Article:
It would appear the acolytes and sycophants are more worried that Alex Salmond will do well, rather than vote for their respective parties, the hatred of Mr Salmond, runs so deep, that, tactical voting is on the cards.

    It seems some Scots, hate the thought of a strong Scottish presence at Westminster, so much,that they’re willing to cut of their nose to spite their face.

    I loathe to call these folk my fellow countrymen and women.

  • Herbie

    Jim Murphy, the leader of Scottish New Labour, is a member of right-wing think tank the Henry Jackson Society which is closely associated with the American neoconservative movement.

    Let’s see what they say about the Counter-Terrorism and Security Bill:

    “Measures in the Bill are wide-ranging, from passport confiscation and temporary exclusion orders designed to mitigate the Syria-related terrorist threat to plugging a legal loophole over insurance companies reimbursing ransom payments. The Bill also strengthens TPIMs – Terrorism Prevention and Investigation Measures – by reintroducing locational constraints and mandates more long-term counter-terrorism responsibilities for universities, internet service providers and aviation companies.”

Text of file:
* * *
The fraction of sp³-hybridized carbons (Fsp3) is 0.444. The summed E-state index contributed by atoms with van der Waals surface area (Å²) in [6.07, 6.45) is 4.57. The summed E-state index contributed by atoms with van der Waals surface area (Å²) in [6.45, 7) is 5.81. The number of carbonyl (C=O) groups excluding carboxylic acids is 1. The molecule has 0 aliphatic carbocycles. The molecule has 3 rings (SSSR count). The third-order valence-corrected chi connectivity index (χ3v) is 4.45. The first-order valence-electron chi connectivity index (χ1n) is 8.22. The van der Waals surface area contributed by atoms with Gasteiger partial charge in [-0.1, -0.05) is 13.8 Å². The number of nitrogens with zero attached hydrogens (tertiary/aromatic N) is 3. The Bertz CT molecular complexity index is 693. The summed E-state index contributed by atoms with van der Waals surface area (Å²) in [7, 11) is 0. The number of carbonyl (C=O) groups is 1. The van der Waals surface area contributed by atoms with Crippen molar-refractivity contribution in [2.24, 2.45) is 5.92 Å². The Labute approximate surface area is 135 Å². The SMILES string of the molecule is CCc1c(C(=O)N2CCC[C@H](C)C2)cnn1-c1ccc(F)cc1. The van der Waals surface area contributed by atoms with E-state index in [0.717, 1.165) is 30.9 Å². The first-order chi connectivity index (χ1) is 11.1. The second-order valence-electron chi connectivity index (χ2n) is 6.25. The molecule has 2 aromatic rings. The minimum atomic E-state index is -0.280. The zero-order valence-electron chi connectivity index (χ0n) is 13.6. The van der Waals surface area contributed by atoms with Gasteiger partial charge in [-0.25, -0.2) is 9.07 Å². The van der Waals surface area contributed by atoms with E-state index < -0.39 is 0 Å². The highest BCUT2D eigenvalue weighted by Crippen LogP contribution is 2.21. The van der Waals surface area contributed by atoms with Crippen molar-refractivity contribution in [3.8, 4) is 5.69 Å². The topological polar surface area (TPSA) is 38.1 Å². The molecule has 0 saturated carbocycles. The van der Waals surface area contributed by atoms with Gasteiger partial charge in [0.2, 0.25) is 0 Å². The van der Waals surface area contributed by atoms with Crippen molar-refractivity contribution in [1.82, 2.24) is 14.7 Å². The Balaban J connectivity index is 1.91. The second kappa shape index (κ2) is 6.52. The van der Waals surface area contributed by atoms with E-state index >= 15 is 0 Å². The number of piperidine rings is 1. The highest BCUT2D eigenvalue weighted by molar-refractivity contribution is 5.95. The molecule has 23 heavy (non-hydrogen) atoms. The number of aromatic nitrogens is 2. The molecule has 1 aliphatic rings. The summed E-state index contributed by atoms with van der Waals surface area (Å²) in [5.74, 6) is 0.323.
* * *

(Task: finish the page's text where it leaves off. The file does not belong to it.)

“The Henry Jackson Society commends the government’s efforts to legislate for a comprehensive anti-terrorism strategy that remains up to date with evolving jihadist terrorism. In particular, it reflects the heightened danger posed by home-grown self-starters such as Fusilier Lee Rigby’s killers, the threat from whom yesterday’s Intelligence and Security Committee (ISC) report suggested could be more accurately assessed if internet companies cooperated more with the government on counter-terrorism.